No matter how you slice it, 2009 was a monumental turning point for Students for Sensible Drug Policy (SSDP) and for the drug policy reform movement as a whole.
They are stories that will be taught in high school civics classes in years to come. But there are hundreds of stories you may not have heard about in 2009: unsung heroes on campuses worldwide, playing a pivotal role in ending the destructive War on Drugs.
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1) Students Triumph Over Bad Drug Law in Congress: On September 17th, the congressman who wrote a 1998 law that denies financial aid to students with drug convictions proclaimed: "I knew I was probably going to lose today." And he did. Two days earlier, it appeared that Rep. Souder's amendment would pass, which would have left his anti-education law fully intact. But after SSDP chapters across the country inspired tens of thousands of people to call Congress in less than 48 hours, the tables quickly turned, and Rep. Souder was forced to back down and compromise. Once the bill passes in 2010, hundreds of thousands of students with drug possession convictions will be able to go back to school!
2) SSDP Chapters Lead the Demise of Marijuana Prohibition in Rhode Island: In September, the Providence Journal published an article entitled, "Brown, URI students played key role in R.I. marijuana debate," which told the story of how SSDP chapters led the way for Rhode Island to become the third state to establish legal medical marijuana dispensaries. SSDP chapters in RI have been so successful at building relationships with key policy-makers that the state's senate is now taking a serious look at fully legalizing marijuana!
3) Students Display Courage in the Face of Violence in El Paso, TX: In January, SSDP member Nubia Legarda testified at a city council debate on legalizing drugs to stop the violence in Mexico. Nubia's family lives in the bordering city of Ciudad Juarez, a place that has been torn apart by the bloody wars between rival cartels. After Nubia's moving testimony received media coverage and thousands of views on YouTube, her SSDP chapter quickly became a driving force leading the debate over drug policy in El Paso.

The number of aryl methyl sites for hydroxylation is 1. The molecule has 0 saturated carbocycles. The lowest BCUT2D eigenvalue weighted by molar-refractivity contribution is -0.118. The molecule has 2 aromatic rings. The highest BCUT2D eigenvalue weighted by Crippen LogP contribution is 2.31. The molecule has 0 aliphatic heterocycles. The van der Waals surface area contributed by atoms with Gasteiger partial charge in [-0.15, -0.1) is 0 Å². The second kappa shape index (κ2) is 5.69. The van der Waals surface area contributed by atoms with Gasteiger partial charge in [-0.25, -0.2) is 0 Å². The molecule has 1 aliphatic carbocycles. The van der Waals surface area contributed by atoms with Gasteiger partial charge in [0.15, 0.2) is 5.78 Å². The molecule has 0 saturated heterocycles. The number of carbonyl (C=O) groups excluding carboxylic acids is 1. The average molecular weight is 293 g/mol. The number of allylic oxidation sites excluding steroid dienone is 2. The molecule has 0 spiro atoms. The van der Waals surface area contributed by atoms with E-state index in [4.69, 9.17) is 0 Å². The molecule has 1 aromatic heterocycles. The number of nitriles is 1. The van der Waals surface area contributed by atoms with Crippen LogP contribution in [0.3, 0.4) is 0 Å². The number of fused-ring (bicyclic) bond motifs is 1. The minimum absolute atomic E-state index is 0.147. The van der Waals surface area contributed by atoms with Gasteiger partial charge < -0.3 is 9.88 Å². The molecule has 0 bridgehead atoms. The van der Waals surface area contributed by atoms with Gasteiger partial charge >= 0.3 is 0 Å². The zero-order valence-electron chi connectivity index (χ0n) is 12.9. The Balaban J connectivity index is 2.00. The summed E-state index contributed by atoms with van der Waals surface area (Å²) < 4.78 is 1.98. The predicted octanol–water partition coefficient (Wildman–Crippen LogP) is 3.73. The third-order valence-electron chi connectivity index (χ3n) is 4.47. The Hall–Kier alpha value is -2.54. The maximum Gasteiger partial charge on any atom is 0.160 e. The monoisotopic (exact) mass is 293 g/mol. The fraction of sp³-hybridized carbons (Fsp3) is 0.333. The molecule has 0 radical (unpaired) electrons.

4) Students Protest Police Shooting of Fellow Student: In March, campuses in Michigan erupted after Derek Copp, an unarmed Grand Valley State University student, was shot and nearly killed by police over a gram of marijuana. SSDP chapters across the state ensured that the media framed this as an inevitable consequence of a violent War on Drugs rather than as an avoidable mistake made by police. They also helped to raise hundreds of dollars to assist Derek with his medical bills.
5) U.S. Students Stand with Mexico on Cinco De Mayo: In May, dozens of SSDP chapters stood in solidarity with the people of Mexico to protest the bloodshed caused by drug prohibition. A TV news spot covering the University of Maryland's action (which is one of the best pieces of news coverage I've ever seen generated by an SSDP chapter) was viewed by countless residents of the Washington, DC area.